Facts & figures
Wm. K. Walthers Inc.
5601 W. Florist Ave.
Milwaukee, WI 53218
- Art Deco styling
- Footprint: 6.875” x 7.875”
- Full-color decal signs
- Injection-molded plastic in three colors plus clear
Where do all those ’57 Fords on your layout come from? If you model in HO scale, Wm. H. Walthers may have your answer in its latest structure kit offering, the Walthers Cornerstone Vintage Ford Auto Dealer. Its Art Deco-influenced architecture, including distinctive curved front corner windows, should make this building a standout in any post-1940s city scene.
The kit’s parts are molded in three colors of styrene, plus clear windows. The parts were all well molded, with no flash to speak of, no warping, and fine detail. The parts fit together well, including the tricky, skinny curved parts of the front window frames. I did have to file the edges of the interior wall to keep it from bowing, but that’s easily done, and better than fitting loosely.
I assembled the kit with Plastruct Weldene styrene cement in a total of about eight hours over two days. I deviated from the directions only slightly. Because I intended to spray-paint the building, I couldn’t install the windows during wall assembly as directed. Instead, I set the windows aside and built the walls without them. The front and side walls are made in layers; the side wall parts are molded in different colors. I assembled all four wall subassemblies, then painted them. Once they had dried overnight, I carefully glued in the windows and completed assembly and decoration.
I don’t like using molded styrene window glazing because the castings are thick and sometimes cloudy or uneven. Usually, I replace these with .015” clear styrene sheet. But since the curved windows were such an important structural part of the front of the building, I used the windows that came with the kit. I was pleased to see they were smooth on both surfaces and perfectly clear.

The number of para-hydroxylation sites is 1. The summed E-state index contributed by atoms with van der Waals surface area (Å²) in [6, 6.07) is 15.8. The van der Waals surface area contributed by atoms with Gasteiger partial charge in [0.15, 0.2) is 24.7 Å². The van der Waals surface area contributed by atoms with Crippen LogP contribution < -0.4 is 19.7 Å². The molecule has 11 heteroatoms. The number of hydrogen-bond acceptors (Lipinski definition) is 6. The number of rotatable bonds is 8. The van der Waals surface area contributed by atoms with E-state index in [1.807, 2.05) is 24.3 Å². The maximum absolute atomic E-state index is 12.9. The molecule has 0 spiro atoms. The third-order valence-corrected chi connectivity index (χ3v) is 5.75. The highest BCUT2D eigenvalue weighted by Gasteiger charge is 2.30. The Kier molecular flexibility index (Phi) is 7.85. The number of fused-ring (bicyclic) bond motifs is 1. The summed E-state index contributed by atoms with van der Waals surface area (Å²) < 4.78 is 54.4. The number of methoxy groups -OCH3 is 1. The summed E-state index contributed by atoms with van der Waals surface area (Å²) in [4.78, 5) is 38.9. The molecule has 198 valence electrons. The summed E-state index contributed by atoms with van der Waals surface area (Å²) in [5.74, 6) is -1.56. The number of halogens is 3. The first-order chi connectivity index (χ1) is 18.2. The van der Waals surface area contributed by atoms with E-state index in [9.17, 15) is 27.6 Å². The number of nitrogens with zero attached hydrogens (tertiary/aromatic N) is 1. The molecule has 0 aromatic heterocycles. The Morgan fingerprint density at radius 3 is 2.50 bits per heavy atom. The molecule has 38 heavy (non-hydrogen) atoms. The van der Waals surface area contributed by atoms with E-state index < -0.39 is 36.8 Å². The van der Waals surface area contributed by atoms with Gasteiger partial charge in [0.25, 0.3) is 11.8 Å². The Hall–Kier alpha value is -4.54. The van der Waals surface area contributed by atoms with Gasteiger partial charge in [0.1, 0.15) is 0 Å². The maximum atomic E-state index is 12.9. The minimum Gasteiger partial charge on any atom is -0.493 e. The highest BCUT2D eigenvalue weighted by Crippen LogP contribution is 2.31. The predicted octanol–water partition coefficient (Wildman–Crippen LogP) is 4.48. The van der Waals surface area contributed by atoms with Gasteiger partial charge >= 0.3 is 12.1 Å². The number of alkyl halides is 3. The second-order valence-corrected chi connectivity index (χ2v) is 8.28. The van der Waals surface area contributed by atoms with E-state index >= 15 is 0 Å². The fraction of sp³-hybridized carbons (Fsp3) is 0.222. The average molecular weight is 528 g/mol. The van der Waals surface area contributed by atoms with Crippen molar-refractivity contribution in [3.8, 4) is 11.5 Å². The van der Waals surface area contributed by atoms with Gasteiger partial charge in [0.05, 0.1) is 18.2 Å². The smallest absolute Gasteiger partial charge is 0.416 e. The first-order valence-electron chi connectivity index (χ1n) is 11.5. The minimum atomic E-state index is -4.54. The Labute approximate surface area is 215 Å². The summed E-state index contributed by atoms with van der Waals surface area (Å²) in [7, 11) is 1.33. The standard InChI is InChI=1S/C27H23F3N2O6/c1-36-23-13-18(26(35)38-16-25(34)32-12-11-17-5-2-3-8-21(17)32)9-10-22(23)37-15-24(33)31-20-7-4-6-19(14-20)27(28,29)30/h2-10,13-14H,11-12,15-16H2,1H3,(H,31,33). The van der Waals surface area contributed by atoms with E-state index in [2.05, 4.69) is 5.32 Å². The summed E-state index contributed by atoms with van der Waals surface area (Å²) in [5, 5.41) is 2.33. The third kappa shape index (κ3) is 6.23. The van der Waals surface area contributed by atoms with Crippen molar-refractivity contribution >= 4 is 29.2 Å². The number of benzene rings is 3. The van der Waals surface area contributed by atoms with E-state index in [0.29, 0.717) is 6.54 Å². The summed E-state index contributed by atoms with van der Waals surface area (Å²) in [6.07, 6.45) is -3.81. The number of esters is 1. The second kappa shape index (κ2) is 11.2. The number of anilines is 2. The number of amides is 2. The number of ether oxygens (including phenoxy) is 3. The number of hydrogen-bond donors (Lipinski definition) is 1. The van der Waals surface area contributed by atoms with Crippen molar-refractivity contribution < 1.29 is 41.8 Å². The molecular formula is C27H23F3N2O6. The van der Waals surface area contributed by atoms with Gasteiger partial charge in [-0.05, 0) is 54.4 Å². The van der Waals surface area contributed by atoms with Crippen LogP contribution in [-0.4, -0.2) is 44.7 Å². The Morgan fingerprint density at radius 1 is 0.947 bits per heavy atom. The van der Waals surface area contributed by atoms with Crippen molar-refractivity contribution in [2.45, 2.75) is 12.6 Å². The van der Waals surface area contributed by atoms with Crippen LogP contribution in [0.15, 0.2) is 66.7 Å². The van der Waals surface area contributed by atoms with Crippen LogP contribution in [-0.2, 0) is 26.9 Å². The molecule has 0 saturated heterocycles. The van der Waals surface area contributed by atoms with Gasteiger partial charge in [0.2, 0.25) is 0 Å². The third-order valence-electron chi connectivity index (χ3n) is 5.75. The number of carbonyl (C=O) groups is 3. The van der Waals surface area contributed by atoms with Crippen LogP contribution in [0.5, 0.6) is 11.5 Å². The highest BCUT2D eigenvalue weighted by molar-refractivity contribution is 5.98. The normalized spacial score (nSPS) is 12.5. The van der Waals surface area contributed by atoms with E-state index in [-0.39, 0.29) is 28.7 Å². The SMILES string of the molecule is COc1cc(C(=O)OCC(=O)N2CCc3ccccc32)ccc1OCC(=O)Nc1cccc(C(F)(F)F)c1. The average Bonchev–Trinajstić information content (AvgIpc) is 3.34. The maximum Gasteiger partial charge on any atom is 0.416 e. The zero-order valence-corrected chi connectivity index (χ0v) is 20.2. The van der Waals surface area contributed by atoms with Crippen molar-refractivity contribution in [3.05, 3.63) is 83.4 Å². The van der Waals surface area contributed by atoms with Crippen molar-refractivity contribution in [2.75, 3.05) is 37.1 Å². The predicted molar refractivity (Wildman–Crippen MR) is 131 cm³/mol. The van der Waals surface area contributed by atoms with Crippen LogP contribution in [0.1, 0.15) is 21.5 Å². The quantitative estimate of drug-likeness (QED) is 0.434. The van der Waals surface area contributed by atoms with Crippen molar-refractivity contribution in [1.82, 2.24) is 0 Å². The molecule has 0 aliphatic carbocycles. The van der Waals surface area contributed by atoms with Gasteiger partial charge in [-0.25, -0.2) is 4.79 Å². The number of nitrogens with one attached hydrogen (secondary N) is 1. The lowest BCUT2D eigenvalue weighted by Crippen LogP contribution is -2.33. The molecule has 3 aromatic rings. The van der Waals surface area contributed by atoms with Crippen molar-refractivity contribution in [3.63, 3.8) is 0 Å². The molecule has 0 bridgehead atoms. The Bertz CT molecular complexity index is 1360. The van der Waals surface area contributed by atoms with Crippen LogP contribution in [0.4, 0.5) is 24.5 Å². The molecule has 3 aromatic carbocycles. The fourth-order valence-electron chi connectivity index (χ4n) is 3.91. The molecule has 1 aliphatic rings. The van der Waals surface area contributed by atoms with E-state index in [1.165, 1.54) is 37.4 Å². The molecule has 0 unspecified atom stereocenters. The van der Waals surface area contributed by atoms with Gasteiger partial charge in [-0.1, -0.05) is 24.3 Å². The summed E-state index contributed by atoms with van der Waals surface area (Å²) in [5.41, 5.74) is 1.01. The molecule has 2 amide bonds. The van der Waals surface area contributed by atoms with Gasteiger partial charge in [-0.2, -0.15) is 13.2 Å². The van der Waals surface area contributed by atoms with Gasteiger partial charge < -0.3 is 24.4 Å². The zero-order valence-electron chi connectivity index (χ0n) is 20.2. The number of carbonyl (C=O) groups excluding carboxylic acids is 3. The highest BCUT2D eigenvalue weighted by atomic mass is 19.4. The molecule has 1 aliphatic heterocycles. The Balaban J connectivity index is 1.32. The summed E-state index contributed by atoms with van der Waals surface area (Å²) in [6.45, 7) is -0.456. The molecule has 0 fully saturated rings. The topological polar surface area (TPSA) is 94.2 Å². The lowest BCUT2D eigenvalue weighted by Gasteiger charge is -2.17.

The curved corner glass, part of the side walls, has no frame on its front edge and meets the front wall at a very narrow window mullion. I was nervous about this piece not fitting right because I had added the glass later than instructed, but I need not have worried. The front and side glass pieces met with no gaps.
I wasn’t as happy with the windows for the back of the service area, though. The small-pane, metal-sash industrial windows had the mullions molded into the clear plastic. I did my best with fine paintbrushes and permanent markers to try to color the mullions without getting ink or paint on the clear part of the windows, but repeatedly failed. Separately molded window sash castings would have been easier to paint neatly.
The kit includes blue decals to decorate the structure as a Ford dealership or red ones for a generic car dealer. I had a little trouble with one of the decals, but it was my problem, not the kit’s. The blue “Ford” decal is exactly the same size as the projecting front sign, which means the surrounding clear film is too large for it. I should have used a hobby knife to trim this film off before soaking the decal; trying to do so after applying it to the sign shredded the edges. I repaired the rips with a 10-0 paintbrush and some C&O Enchantment Blue paint.
The wide, clear windows and attractive architecture of Walthers Cornerstone’s Vintage Ford Auto Dealer cries out for a position front and center, where visitors to your layout can appreciate a detailed interior. If you don’t want to glue cars and figures of car shoppers inside, you could style this structure as a furniture store, restaurant, grocery store, or anything else that would benefit from walk-by traffic.